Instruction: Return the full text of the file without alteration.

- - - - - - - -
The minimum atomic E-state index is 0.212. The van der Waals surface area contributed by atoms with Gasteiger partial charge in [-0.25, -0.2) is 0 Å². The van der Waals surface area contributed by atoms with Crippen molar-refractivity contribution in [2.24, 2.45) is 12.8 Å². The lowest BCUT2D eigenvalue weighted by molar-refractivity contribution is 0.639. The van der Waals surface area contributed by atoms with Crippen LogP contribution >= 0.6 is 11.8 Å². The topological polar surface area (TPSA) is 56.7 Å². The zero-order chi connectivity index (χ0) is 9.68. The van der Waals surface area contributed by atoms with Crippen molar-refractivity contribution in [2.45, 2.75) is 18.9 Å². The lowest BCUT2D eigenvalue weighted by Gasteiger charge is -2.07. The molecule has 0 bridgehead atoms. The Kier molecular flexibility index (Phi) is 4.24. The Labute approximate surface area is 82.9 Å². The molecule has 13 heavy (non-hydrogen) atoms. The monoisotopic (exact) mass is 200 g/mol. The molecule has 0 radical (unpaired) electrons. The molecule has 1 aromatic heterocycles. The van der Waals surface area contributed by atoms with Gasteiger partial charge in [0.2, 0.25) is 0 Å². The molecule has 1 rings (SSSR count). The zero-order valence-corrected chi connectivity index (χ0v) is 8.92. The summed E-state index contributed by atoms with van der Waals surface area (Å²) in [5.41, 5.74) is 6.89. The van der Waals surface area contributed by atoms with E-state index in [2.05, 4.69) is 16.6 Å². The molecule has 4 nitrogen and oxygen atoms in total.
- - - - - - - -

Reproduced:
The minimum atomic E-state index is 0.212. The van der Waals surface area contributed by atoms with Gasteiger partial charge in [-0.25, -0.2) is 0 Å². The van der Waals surface area contributed by atoms with Crippen molar-refractivity contribution in [2.24, 2.45) is 12.8 Å². The lowest BCUT2D eigenvalue weighted by molar-refractivity contribution is 0.639. The van der Waals surface area contributed by atoms with Crippen LogP contribution >= 0.6 is 11.8 Å². The topological polar surface area (TPSA) is 56.7 Å². The zero-order chi connectivity index (χ0) is 9.68. The van der Waals surface area contributed by atoms with Crippen molar-refractivity contribution in [2.45, 2.75) is 18.9 Å². The lowest BCUT2D eigenvalue weighted by Gasteiger charge is -2.07. The molecule has 0 bridgehead atoms. The Kier molecular flexibility index (Phi) is 4.24. The Labute approximate surface area is 82.9 Å². The molecule has 13 heavy (non-hydrogen) atoms. The monoisotopic (exact) mass is 200 g/mol. The molecule has 0 radical (unpaired) electrons. The molecule has 1 aromatic heterocycles. The van der Waals surface area contributed by atoms with Gasteiger partial charge in [0.2, 0.25) is 0 Å². The molecule has 1 rings (SSSR count). The zero-order valence-corrected chi connectivity index (χ0v) is 8.92. The summed E-state index contributed by atoms with van der Waals surface area (Å²) in [5.41, 5.74) is 6.89. The van der Waals surface area contributed by atoms with E-state index in [2.05, 4.69) is 16.6 Å². The molecule has 4 nitrogen and oxygen atoms in total.